Photo by Thomas Splettstoesser, courtesy of Oak Ridge National Laboratory
Most of the mercury absorbed by humans through the food chain is in the form of methylmercury manufactured by microbes.
Most of us are at least vaguely aware of the risks of mercury exposure associated with eating fish—it's pretty widely known, for example, that a constant daily diet of albacore tuna is not to be recommended. What is less widely understood is that consumption of fish and shellfish is actually the main source of human exposure to mercury across the globe. And mercury exposure—which at high levels can lead to serious neurological and other disorders and even death—is something that most of us would presumably prefer to avoid. Indeed, government regulators recommend that pregnant and nursing mothers and young children abstain from or limit consumption of certain kinds of fish (see link below). But the interesting story here is that the ultimate culprit behind all this turns out not so much to be the fish or shellfish themselves, but rather microbes.
Certain microbes living in rivers, lakes, and oceans take a form of mercury—ultimately derived from burning coal from power plants, erupting volcanoes, and other environmental sources, and absorbed into the water—and convert it into a highly toxic substance called methylmercury (CH3Hg+). It is this methylmercury that is consumed by fish and shellfish all over the world. Not only is this methylmercury a particularly nasty toxin; it is also "bioaccumulative," meaning that it accumulates in the body and works its way up the food chain, as fish ingest other fish that have ingested methylmercury in turn. (For that reason, the oldest and biggest fish—such as albacore tuna and shark, for example—also tend to have the highest methylmercury levels.)
All that has been known for quite a while. But only lately have we begun to understand the mechanism by which this microbial production occurs. A research team led by the U.S. Department of Energy's Oak Ridge National Laboratory has recently achieved major new insights into the mechanism of microbial "mercury methylation" by identifying two key genes in microbes that are responsible for this process. The discovery, which cracks a mystery that scientists have pursued for more than 40 years, could open the way to potential advances in both detection and remediation of environmental mercury contamination. The work also illustrates how the new tools and methods of contemporary "systems biology" are enabling researchers to penetrate biological mysteries that have eluded previous generations of investigators. The research, which also included collaborators from the University of Tennessee and the University of Missouri, was recently published in the journal Science.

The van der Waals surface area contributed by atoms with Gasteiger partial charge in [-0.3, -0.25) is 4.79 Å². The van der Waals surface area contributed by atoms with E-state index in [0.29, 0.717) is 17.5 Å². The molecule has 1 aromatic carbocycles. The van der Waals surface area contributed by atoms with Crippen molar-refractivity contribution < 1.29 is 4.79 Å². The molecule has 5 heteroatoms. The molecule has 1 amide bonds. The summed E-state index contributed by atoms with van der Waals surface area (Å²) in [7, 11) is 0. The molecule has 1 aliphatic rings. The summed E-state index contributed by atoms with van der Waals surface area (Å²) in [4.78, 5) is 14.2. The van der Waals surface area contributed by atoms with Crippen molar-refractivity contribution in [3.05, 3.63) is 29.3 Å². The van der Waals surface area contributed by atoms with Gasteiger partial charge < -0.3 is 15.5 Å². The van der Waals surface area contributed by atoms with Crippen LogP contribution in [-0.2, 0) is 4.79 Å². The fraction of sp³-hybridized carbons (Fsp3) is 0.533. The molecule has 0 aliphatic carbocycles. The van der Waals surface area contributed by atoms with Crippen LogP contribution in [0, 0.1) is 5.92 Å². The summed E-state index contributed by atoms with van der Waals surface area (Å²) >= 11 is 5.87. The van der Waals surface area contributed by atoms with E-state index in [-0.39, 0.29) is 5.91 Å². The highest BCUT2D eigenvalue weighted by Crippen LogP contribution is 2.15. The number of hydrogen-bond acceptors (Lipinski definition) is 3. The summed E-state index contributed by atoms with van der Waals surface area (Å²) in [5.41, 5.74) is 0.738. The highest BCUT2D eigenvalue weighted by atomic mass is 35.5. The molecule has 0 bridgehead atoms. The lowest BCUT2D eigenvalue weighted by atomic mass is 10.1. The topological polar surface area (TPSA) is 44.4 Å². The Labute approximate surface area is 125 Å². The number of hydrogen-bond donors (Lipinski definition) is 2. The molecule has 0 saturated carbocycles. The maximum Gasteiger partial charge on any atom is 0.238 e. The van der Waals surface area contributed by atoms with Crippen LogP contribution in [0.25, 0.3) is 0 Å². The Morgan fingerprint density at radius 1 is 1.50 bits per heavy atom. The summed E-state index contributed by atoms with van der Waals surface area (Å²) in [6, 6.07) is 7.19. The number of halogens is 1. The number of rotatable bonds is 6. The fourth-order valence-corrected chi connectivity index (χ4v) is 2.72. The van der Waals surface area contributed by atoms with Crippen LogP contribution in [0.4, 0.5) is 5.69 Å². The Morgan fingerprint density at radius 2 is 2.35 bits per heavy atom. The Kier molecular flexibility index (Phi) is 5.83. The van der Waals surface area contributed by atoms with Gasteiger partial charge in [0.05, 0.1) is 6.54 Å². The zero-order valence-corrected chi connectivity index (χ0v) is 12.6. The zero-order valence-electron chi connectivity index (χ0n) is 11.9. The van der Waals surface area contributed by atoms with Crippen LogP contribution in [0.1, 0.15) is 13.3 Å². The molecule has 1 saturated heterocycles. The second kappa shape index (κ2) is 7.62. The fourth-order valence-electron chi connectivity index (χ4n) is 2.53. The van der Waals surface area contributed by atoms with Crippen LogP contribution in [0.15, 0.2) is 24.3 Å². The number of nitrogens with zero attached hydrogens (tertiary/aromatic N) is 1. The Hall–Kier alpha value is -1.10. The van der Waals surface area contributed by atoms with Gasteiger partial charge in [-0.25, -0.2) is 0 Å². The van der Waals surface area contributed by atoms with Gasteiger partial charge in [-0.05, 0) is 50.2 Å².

Oak Ridge National Laboratory has a special interest in mercury, dating from the Cold War years. In the 1950s and 1960s, the laboratory's neighboring Y-12 nuclear plant, another DOE facility, used large quantities of mercury for the enrichment of lithium in the production of hydrogen bombs. Tons of that mercury were lost or unaccounted for, and mercury contamination at the Oak Ridge site consequently remains an issue. For example, the East Fork Poplar Creek, which originates within the Y-12 Site, has been declared a mercury hazard since 1982.
Partly for this reason, DOE's Office of Science (SC) has invested substantially in research at Oak Ridge aimed specifically at basic science designed to advance the understanding of mercury's properties and behavior in contaminated environments.
The work has been part of a larger effort by SC's Office of Biological and Environmental Research (BER) to support genomics-based research probing the microbial world for solutions to a range of energy and environmental challenges. The effort began to take root during BER's participation in the Human Genome Project in the 1990s and became the theme of a major report by BER's formal federal advisory committee in 2000. The consensus at the time was that bringing the new tools of genomics-based biology to bear on the microbial world could help find solutions in a wide range of DOE mission-related areas, from subsurface contamination at DOE sites to the potential development of new energy sources and bio-based products.
What the researchers needed was a way to narrow their search. Using chemical principles and structural bioinformatics they focused on identifying proteins that might carry out a specific kind of methyl transfer. They then hunted for genes encoding such protein targets among known methylating bacteria in the genome database, and it was this strategy that ultimately led them to the discovery of the genes.
Not surprisingly, therefore, the first step toward unlocking the mercury methylation mystery—and indeed typically the first step in almost any systems biology research effort today—was the genomic sequencing of some of the microbes involved. In 2003, BER supported the sequencing of the genome of one major mercury methylator, the bacterium Geobacter sulfurreducens PCA. (At the time, the sequencing was motivated not primarily by an interest in mercury methylation, but rather by what was thought to be the microbe's potential to neutralize radioactive metals in the environment—another legacy issue at DOE weapons sites.)
Sequencing is a prerequisite for understanding an organism, but by itself it doesn't necessarily tell you a lot. The genome of G.sulfurreducens PCA, for example, has more than 3.8 million "base pairs" (base pairs being the units of DNA) and is thought to encode more than 3,500 genes. One of the oldest techniques for determining the function of a gene is to "knock it out," or delete it from the genome, and see what happens to the organism as a result. Some researchers did try this approach. But with thousands of genes to explore, the knock-out method was the equivalent of searching for a needle in a haystack.